We can event set up professional hurdles in our personal lives. They may not even seem like an obstacle to overcome at first. Case in point: I had my eye on a writers workshop for April. I talked to my wife about this being a birthday present, an opportunity to improve my writing skills. In the meantime, while discussing possible spring activities with my family, my daughter suggested we go to a Milwaukee Brewer game for my birthday (she knows I’m a baseball fan). It was at this point that I realize the workshop was connected closely to my work; I write almost exclusively about education. Her comment helped me get some perspective and reflect on my priorities as a father, husband, and friend. In other words, we’re going to a baseball game.
And with that, I would like to add a follow-up question to Jay’s call to action: Is this barrier that you want to hurdle an obstacle you created for yourself?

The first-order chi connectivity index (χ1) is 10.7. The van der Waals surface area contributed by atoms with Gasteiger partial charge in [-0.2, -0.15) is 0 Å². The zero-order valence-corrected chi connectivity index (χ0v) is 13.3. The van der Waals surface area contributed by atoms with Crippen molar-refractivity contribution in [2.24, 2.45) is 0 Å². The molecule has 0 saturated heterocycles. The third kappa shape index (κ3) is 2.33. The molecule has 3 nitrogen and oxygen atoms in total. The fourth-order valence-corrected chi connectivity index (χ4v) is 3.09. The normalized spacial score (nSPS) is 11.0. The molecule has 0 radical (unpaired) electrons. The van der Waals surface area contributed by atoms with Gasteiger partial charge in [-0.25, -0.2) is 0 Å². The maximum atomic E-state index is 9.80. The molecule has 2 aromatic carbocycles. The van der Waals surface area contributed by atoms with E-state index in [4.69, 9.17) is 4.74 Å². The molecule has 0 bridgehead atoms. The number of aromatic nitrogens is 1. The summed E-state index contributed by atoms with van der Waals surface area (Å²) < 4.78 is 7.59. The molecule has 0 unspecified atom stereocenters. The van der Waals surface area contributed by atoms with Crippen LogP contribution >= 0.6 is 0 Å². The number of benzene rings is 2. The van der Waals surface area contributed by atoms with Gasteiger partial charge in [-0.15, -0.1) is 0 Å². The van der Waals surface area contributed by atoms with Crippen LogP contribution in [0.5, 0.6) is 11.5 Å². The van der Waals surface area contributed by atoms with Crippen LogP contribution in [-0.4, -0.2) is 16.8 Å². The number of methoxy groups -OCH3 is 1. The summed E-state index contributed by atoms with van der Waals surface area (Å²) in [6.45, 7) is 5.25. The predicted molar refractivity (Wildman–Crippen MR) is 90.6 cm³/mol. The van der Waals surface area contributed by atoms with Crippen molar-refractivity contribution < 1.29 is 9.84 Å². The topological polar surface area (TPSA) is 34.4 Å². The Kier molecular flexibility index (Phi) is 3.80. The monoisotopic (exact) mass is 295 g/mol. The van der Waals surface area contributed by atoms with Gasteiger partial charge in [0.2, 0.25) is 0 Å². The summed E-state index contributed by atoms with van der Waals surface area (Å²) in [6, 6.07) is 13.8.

The topic for this session is on how school leaders of every stripe can build a literacy culture. I took three ideas from a past post I wrote and developed a theory of action that other educators might follow to facilitate schoolwide student improvement in reading, writing, and communicating. See below.
The thing about theories is they are limited, especially when developed by one person. While I do read widely and connect with others, as well as reflect on my experiences here, my perspective is not the only point of view. Other school leaders might have found a different pathway toward success.
So what are your thoughts? I want to put this theory to the test before I present it at the WSRA convention session. That could include offering critique and feedback in the comments, or simply sharing it with a colleague who might have a response. Thank you in advance.
In a primary classroom today, I was observing the teacher reading aloud a picture book about penguins. The students were active participants, answering questions about the main character and offering their theories about what might happen next in the story. “Could anyone else share their thinking?” invited the teacher, after affirming one student’s response with an objective “Mmm-hmm”.